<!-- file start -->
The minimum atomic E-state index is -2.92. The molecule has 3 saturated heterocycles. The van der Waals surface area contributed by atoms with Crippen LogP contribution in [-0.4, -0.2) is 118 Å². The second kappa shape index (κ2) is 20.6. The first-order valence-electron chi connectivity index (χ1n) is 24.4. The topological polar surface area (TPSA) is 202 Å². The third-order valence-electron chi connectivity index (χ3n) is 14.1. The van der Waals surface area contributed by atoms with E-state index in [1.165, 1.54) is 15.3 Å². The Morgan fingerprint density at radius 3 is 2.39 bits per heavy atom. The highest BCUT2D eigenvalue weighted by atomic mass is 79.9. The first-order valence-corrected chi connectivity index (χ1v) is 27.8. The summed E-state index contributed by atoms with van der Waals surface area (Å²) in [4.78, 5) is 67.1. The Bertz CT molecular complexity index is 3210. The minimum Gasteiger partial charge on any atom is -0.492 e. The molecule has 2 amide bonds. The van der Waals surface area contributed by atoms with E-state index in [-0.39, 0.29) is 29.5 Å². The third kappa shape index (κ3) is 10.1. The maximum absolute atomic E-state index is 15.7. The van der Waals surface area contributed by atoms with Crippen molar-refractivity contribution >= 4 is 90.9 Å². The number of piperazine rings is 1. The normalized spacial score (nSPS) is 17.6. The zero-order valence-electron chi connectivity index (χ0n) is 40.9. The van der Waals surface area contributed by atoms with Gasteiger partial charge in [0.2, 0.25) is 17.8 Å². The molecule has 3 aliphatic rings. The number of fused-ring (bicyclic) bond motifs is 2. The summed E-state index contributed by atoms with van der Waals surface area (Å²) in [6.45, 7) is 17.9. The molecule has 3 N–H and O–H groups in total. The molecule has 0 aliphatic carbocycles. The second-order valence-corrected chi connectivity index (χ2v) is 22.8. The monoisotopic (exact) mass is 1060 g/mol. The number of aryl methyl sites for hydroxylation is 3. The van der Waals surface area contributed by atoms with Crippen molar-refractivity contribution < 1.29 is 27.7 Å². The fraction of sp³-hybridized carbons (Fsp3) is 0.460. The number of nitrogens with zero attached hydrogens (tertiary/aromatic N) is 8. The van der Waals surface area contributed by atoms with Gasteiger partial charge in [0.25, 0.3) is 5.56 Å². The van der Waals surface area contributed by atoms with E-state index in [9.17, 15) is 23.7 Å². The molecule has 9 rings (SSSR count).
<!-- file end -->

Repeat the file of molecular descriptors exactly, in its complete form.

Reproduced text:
The minimum atomic E-state index is -2.92. The molecule has 3 saturated heterocycles. The van der Waals surface area contributed by atoms with Crippen LogP contribution in [-0.4, -0.2) is 118 Å². The second kappa shape index (κ2) is 20.6. The first-order valence-electron chi connectivity index (χ1n) is 24.4. The topological polar surface area (TPSA) is 202 Å². The third-order valence-electron chi connectivity index (χ3n) is 14.1. The van der Waals surface area contributed by atoms with E-state index in [1.165, 1.54) is 15.3 Å². The Morgan fingerprint density at radius 3 is 2.39 bits per heavy atom. The highest BCUT2D eigenvalue weighted by atomic mass is 79.9. The first-order valence-corrected chi connectivity index (χ1v) is 27.8. The summed E-state index contributed by atoms with van der Waals surface area (Å²) in [4.78, 5) is 67.1. The Bertz CT molecular complexity index is 3210. The minimum Gasteiger partial charge on any atom is -0.492 e. The molecule has 2 amide bonds. The van der Waals surface area contributed by atoms with E-state index in [-0.39, 0.29) is 29.5 Å². The third kappa shape index (κ3) is 10.1. The maximum absolute atomic E-state index is 15.7. The van der Waals surface area contributed by atoms with Crippen molar-refractivity contribution >= 4 is 90.9 Å². The number of piperazine rings is 1. The normalized spacial score (nSPS) is 17.6. The zero-order valence-electron chi connectivity index (χ0n) is 40.9. The van der Waals surface area contributed by atoms with Gasteiger partial charge in [0.2, 0.25) is 17.8 Å². The molecule has 3 aliphatic rings. The number of fused-ring (bicyclic) bond motifs is 2. The summed E-state index contributed by atoms with van der Waals surface area (Å²) in [6.45, 7) is 17.9. The molecule has 3 N–H and O–H groups in total. The molecule has 0 aliphatic carbocycles. The second-order valence-corrected chi connectivity index (χ2v) is 22.8. The monoisotopic (exact) mass is 1060 g/mol. The number of aryl methyl sites for hydroxylation is 3. The van der Waals surface area contributed by atoms with Crippen molar-refractivity contribution < 1.29 is 27.7 Å². The fraction of sp³-hybridized carbons (Fsp3) is 0.460. The number of nitrogens with zero attached hydrogens (tertiary/aromatic N) is 8. The van der Waals surface area contributed by atoms with Gasteiger partial charge in [0.25, 0.3) is 5.56 Å². The van der Waals surface area contributed by atoms with E-state index in [9.17, 15) is 23.7 Å². The molecule has 9 rings (SSSR count).